He'll reach that milestone on Saturday, when the Dodgers begin the 2011 exhibition season with simultaneous split-squad games in Scottsdale, Ariz., against the World Series champion Giants, and in Tempe, Ariz., against the Angels.
There's only one of Mattingly -- and he will be in Scottsdale, taking a first look at the division favorite, and he'll bring along bench coach Trey Hillman and third-base coach Tim Wallach. Triple-A Albuquerque manager Lorenzo Bundy will be at the helm of the squad in Tempe, joined by pitching coach Rick Honeycutt and first-base coach Davey Lopes.
In Scottsdale, non-roster invitee Tim Redding is scheduled to be the starting pitcher, although he was sent home from practice on Friday with the flu. Redding, who has bounced around despite a pair of 10-win seasons in the Major Leagues, finished last season pitching in Korea.
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Sights & Sounds
Spring Training Info
"He was under the weather this morning. They said he felt funky," said Mattingly. "He felt he'd be able to pitch. We'll see."
Redding would be followed on the mound by Carlos Monasterios, a Rule 5 Draft pick who made the club last year, but will have a tougher time earning a job this year. Monasterios likely would start if Redding can't. First baseman James Loney, catcher Rod Barajas and left fielder Marcus Thames are the regulars on the travel list to play the Giants.
At Tempe, No. 4 starter Hiroki Kuroda will get the start, and close followers of the Dodgers' Minor League system will be just as interested in the pitchers that follow him.
Second on the list is Rubby De La Rosa, the top pitching prospect in the organization; then Scott Elbert, back on track after missing the second half of last year with personal problems; then Lance Cormier, a non-roster invitee who could claim one of the spots that Vicente Padilla (arm surgery) or Ronald Belisario (visa problems) could have had.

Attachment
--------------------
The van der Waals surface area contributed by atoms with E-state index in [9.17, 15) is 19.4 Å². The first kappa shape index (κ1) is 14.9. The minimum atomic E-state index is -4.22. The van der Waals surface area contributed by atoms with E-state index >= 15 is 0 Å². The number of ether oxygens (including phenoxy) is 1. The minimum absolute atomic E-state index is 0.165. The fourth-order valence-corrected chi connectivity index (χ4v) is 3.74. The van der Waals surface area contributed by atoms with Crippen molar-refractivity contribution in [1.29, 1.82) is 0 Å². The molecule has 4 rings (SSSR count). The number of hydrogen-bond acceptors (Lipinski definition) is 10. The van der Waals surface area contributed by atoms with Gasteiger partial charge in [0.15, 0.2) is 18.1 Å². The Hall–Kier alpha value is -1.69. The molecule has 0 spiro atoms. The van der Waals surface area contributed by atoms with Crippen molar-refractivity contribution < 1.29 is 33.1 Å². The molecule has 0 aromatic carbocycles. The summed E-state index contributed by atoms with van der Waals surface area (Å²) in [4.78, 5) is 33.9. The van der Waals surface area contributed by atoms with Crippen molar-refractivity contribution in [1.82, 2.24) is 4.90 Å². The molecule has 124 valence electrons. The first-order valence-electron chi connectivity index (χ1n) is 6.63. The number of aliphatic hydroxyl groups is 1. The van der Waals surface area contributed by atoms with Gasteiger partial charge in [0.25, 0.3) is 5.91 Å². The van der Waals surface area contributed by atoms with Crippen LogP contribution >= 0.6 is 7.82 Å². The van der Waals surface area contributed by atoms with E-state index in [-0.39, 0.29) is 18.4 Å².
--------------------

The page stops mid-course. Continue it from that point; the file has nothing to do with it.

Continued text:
Kuroda will be accompanied to Tempe by first-string outfielders Andre Ethier and Matt Kemp, platoon outfielder Jay Gibbons and platoon catcher Dioner Navarro.
Infielders Casey Blake, Rafael Furcal and Juan Uribe were accorded the veteran perk of skipping the first bus trip, and will make their game debuts on Sunday at home against the Angels.
General manager Ned Colletti, a stickler for the "presentation" of a team on the field, is pleased with the early work in this camp.
"I think they picked up Donnie's attitude and his expectations," Colletti said. "I see it in the crispness of the drills, the conversations they're having and the extra work they're doing."
Mattingly, meanwhile, said he's settling in to his first Spring Training as a Major League manager. He's overcome the nervousness he expressed before holding the first full-squad meeting, and he's excited about Saturday's openers.
"I'm really excited to start seeing what the club looks like," he said. "We're still a little bit [uncertain] here and there, but there are no tricks to Spring Training. We want to play good ball, but mostly get the guys ready."
Mostly, though, he seems to be genuinely enjoying the role as mentor Joe Torre's successor.
"Obviously, it's work, but if you don't enjoy it, well, I love what I'm doing," he said. "Really, I've never worked a day in my life. I've always loved playing, practicing, everything you go through. I don't consider it work. I'm having fun with it."
Ken Gurnick is a reporter for MLB.com. This story was not subject to the approval of Major League Baseball or its clubs.